Melissa Kagen, who organized the competition with fellow graduate student Kurt James Werner, stated on the university's website that in order "to really get into the intricacies you really need to know that language."

I guess that goes double for the competitors. According to Werner, Wu's poem wove together a number of different concepts, tools, and languages, including Japanese, English, and Ruby. Philistine that I am, I had always thought of the latter as an uncapitalized gemstone and nothing more.

Not that I'm aligning myself with those curmudgeons whose typical reaction to a Rothko or a Jackson Pollack is, "My two-year-old could do better." For one thing, I've got teenagers, and given their druthers, they'd eat their way through the contents of Werner Herzog's shoe closet before agreeing to learn so much as a single line of code.

What a wonderful world in which so many of us are free to pursue our individual passions to the point of poetry!

If you're the type to whom code poetry speaks---nay, sings---you should consider putting something together for the fast approaching second slam. Have a look at the work of the eight finalists, if you're in need of inspiration. Entries are being accepted through Feb. 12.

Find 74 free courses from Stanford in our collection: 825 Free Online Courses from Top Universities.

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Ayun Halliday is the Chief Primatologist of the East Village Inky, an award-winning, handwritten zine. Follow her @AyunHalliday

Developing iOS 7 Apps for iPhone and iPad: A Free Online Course by Stanford

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FYI: Apple officially released iOS7,  the latest operating system for the iPhone and iPad, on September 18. Almost simultaneously, Stanford began offering a course teaching students how to design apps in the new environment. Although the course is still in progress, the initial video lectures are now available online, you guessed it, on iTunesU.

This course, along with other top-flight coding courses, appears in the Computer Science section of our big collection of 775 Free Online Courses, where you'll also find courses on PhilosophyHistoryPhysics and other topics.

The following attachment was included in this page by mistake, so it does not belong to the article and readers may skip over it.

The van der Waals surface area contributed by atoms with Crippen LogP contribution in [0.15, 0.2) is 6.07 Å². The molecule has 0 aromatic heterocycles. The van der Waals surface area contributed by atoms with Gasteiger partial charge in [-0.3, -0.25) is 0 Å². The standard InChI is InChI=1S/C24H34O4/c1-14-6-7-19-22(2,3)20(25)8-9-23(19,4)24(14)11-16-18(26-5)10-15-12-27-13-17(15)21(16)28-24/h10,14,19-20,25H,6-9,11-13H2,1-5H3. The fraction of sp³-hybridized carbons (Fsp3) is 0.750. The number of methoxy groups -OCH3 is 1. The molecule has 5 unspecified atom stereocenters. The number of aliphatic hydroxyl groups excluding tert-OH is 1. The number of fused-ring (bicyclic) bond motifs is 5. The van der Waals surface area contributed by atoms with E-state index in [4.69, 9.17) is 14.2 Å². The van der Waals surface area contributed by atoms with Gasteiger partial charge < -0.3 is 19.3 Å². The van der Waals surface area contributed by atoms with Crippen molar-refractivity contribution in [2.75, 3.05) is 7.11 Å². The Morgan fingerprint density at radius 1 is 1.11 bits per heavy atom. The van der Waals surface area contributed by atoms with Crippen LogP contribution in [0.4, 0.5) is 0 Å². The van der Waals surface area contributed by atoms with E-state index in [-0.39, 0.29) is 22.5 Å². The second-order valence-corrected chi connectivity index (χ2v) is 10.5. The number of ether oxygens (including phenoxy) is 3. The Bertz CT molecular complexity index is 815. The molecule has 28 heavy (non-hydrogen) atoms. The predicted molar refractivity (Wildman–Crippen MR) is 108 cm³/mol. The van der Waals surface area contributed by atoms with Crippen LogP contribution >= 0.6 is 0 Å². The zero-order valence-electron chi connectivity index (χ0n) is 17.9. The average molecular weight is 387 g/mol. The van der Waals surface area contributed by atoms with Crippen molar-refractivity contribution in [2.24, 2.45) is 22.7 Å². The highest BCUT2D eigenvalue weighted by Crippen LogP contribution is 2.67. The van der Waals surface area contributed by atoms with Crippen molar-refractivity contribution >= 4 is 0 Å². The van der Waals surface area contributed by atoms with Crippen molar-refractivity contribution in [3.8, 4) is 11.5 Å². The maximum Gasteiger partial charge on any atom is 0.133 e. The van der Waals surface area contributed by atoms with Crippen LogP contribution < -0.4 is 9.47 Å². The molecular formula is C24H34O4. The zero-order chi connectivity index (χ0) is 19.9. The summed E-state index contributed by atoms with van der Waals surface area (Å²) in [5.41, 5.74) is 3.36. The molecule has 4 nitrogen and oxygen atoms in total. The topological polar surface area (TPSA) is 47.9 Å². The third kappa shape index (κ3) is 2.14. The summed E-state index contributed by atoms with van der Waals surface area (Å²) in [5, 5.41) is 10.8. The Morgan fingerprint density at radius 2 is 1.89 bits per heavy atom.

Looking for tutorials on building apps in Android? Find them here.

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Leonard Susskind Teaches You “The Theoretical Minimum” for Understanding Modern Physics

susskind-g For the past decade, Leonard Susskind, one of America's pre-eminent physicists, has taught a series of six courses in Stanford's Continuing Studies program.  The series “explores the essential theoretical foundations of modern physics," helping lifelong learners (like you) attain the “theoretical minimum” for thinking intelligently about modern physics. Over the years, the Continuing Studies program (where, in full disclosure, I serve as the director) has taped the lectures and made them available to a global audience on YouTube and iTunes. We've even burned the lectures onto CDs and shipped them to remote locations in Afghanistan and Nepal where connectivity is still lacking. This week, Susskind's popular lectures found a new home of sorts with the launch of The Theoretical Minimum, a new web site that presents the six courses in a way that's neat, clean and easy to navigate. The site also offers a short text summary of each lecture, plus related reference materials. You can jump into the courses and get started on your own intellectual journey via this list:

Note: Susskind's courses, and many others, also appear in our collection of Free Online Physics Courses, part of our collection of 875 Free Online Courses.

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A Crash Course on Creativity and Other Stanford MOOCs to Launch in April: Enroll Today

Tina Seelig serves as the Executive Director of the Stanford Technology Ventures Program, a center that teaches students entrepreneurial skills needed to solve major world problems. She is also the author of the 2012 book, inGenius: A Crash Course on Creativity, that operates on the assumption that we're not born being creative and knowing how to solve difficult problems. It's something that we can cultivate and learn (as John Cleese has also told us before). If you're intrigued by this idea, and if you want to rev up your own "Innovation Engine," you can take Seelig's new course, also called A Crash Course on Creativity, starting on April 22. It's one of five Stanford MOOCs (Massive Open Online Courses) that will launch in April on the Venture Lab platform. Other courses now open for enrollment include:

Most Venture Lab courses grant a "Statement of Accomplishment" signed by instructors to any student who successfully completes a course.

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Sleight of Hand: Stanford Student Solves Rubik’s Cube While Juggling!

If you're applying to Stanford, this is what you're up against. Undergrads like Ravi Fernando (Class of 2014) who can solve a Rubik's Cube ... while juggling. You might want to have a safety school! 

via @palafo